Saturday, August 28, 2010

Out and about

Thud! That's the sound of me falling back into real life. I've had a little holiday, and my head and my credit card are still reeling from the experience - which is just the way it should be, isn't it? My trip to London included the much talked about and still relatively new, Antrophologie store. I loved this piece of furniture (I don't know what to call it, "storage unit" is perhaps the best description?) Love those drawers of different sizes and colours. That's just one of many things to see, and the visit was well worth the effort. I don't think the storage unit was for sale, but I found plenty to spend my money on anyway. More about that later.
No visit to London is complete without a walk through Covent Garden. I must have passed these shops hundreds of times before, but this time the colour combinations grabbed my attention enough for me to snap a picture. Teal, purple, black and that brown/greyish colour (taupe?) of the brick wall - I must try to use that in a quilt one day...
My trip also included a trip to the Festival of Quilts in Birmingham. Sorry for just including this teaser for now. My computer has been giving me a lot of trouble since I returned - some kind of issue with the screen driver, apparently - and I haven't been able to upload all my pictures yet, but there will be more. I promise! There were so many wonderful things to see and hear and buy that I have lots to tell you. I just might have to get myself a laptop first if I can't get this d**n thing to cooperate...

Friday, August 13, 2010

Holiday Mode

A complete lack of routine lately as I settle into some blessed leisure time. I've been sleeping late, pottering about, visiting with friends, drinking wine, reading, watching a lot of movies and working some stitches now and again. It always seems to take some time to settle down and "learn" to relax, but I think I'm there now... Lest you think I'm a complete sloth, I'd better show some glimpses of the goings on in the wings. I'm working on my Workbook Wednesday quilts, experimenting with different edgings and adding embellishments.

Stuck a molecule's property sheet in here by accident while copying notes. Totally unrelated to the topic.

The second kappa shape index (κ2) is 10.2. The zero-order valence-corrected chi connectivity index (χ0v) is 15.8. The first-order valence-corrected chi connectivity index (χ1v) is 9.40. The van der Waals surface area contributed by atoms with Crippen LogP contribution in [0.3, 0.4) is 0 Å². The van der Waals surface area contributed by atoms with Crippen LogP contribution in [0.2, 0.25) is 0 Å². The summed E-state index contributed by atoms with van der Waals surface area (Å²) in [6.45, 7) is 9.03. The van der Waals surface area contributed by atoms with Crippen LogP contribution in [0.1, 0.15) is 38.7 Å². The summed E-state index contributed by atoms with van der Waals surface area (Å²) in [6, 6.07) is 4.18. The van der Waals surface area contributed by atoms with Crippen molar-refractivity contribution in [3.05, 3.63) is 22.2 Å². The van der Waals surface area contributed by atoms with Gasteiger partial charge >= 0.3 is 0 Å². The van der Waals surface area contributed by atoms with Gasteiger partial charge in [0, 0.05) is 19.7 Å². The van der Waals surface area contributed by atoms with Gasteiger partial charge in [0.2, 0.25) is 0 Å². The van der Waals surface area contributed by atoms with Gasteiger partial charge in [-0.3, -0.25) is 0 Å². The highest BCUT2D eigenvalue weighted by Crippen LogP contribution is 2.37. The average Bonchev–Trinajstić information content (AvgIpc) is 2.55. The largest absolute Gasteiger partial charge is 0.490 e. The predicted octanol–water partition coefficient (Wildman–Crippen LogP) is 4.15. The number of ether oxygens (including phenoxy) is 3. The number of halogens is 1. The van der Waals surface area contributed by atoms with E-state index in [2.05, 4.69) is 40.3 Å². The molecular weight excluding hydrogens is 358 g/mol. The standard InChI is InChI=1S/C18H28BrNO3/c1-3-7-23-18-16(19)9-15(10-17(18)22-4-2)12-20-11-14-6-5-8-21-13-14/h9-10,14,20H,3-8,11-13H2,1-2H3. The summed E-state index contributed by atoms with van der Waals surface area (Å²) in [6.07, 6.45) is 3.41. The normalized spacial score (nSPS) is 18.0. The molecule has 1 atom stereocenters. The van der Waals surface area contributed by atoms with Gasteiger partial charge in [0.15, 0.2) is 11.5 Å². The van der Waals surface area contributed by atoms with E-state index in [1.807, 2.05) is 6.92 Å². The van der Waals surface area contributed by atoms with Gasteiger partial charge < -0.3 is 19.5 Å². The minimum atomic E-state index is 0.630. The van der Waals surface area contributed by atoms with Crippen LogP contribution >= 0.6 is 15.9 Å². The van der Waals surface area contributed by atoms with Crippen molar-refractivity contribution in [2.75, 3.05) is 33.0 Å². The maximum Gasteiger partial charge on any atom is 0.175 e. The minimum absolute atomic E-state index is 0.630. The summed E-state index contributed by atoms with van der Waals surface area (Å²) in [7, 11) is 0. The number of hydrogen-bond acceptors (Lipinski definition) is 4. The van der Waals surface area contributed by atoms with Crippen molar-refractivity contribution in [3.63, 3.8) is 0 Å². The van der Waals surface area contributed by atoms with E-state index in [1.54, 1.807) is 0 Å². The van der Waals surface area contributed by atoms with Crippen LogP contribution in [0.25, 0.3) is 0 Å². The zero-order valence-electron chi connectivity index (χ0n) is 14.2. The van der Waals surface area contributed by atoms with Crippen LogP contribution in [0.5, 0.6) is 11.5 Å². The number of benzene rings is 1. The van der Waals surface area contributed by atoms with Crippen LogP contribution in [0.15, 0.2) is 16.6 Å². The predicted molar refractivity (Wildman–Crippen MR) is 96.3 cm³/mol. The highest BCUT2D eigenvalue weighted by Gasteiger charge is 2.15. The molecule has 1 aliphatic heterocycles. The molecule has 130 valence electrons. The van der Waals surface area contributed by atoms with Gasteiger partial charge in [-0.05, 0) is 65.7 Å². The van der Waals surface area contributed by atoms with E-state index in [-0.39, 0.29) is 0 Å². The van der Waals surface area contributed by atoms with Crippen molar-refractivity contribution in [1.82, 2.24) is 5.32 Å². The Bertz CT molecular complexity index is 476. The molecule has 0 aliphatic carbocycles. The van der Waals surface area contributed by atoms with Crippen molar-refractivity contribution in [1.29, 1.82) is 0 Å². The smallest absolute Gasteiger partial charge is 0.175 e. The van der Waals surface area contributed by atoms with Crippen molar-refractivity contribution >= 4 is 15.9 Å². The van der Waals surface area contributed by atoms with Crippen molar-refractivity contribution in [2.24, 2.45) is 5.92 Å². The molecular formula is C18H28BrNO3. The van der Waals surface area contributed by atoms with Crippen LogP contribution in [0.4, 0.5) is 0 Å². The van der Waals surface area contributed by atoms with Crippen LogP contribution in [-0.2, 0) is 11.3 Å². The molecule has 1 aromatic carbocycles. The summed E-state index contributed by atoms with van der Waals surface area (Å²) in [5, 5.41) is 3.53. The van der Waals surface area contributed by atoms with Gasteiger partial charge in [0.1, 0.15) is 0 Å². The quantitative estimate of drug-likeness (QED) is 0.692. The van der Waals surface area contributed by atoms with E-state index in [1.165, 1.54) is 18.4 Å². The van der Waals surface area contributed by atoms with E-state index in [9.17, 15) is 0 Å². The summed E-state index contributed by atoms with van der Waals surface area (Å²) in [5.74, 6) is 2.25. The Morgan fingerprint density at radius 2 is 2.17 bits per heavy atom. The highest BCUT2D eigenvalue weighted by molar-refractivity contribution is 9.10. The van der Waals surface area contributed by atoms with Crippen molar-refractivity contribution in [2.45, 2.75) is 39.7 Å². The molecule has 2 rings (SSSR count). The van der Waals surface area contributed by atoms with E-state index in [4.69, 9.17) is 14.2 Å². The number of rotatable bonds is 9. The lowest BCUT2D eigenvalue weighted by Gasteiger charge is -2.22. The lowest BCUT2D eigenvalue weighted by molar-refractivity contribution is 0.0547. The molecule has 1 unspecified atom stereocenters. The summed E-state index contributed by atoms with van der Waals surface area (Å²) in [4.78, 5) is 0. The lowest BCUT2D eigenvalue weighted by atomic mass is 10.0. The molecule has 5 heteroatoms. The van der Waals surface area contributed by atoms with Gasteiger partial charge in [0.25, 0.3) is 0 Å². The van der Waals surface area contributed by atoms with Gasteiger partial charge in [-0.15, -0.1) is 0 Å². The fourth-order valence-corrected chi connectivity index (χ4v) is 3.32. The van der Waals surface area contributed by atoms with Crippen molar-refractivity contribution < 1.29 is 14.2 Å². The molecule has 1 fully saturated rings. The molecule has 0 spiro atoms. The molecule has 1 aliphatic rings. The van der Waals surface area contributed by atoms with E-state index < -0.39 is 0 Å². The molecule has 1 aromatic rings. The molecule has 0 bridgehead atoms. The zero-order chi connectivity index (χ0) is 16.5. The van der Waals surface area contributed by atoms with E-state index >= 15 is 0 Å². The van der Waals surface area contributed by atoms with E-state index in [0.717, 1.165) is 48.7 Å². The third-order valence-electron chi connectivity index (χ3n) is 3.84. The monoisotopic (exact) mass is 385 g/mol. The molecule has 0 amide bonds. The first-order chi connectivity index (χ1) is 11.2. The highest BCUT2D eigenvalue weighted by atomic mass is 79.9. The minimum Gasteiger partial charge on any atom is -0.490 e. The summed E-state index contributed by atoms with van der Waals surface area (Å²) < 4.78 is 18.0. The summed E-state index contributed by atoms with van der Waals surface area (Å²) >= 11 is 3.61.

I mentioned reading - here are a coule of the books I have lined up: I've also been going through a lot of old quilt magazines up on that shelf, sorting through and discovering that there is actually very little worth keeping. Patterns I loved ten years ago seem hopelessly dated now, and most of the mags are on their way to new homes.
And surprise, surprise, there's also a bit of knitting going on! This is the Bitterroot shawl, pattern from Knitty.  I'm using the loveliest, soft, smooth Malabrigo Lace for this, a new acquaintance, but one I'll definitely use again - I love it! I actually started this around Christmas time, but it has been languishing in the bottom of my craft basket for a while - about time it resurfaced!
Then there's also this old friend, my Frost Flowers and Leaves shawl from A Gathering of Lace, knitted in Alpaca from Drops. I have been knitting on and off on this for quite a while now, but it is slowly, slowly getting there. The colour is a soft bluish grey, which is quite appropriate for frosty leaves, I think.

So there's a lot to do - when I feel like it - but I'm getting quite good at relaxing too ;-)

Sunday, August 08, 2010

Gothic Tote

As this seems to be more of a Look-what-I-made-blog, then one about my everyday life, here's something I've made! I needed a big tote for my holiday and have had this pattern, Anna Maria Horner's Multi Tasker Tote, in wait for quite some time. I first spotted the bag on Anna Maria's blog before the pattern was published, and was lying in wait for it to becom available, and ordered it as soon as it was, so why has it taken me so long to actually make it? Well, I quickly realized that I didn't have any fabric I could use as I usually buy only half-yards, except for backing fabric for quilts. This pattern called for one yard of the outer fabric and two yards of  lining fabric. I have always loved Jane Sassaman's fabrics, and I knew that their large scale would be perfect for this bag. When I discovered that her Prairie Gothic line was available in home dec weight, even better for a sturdy bag.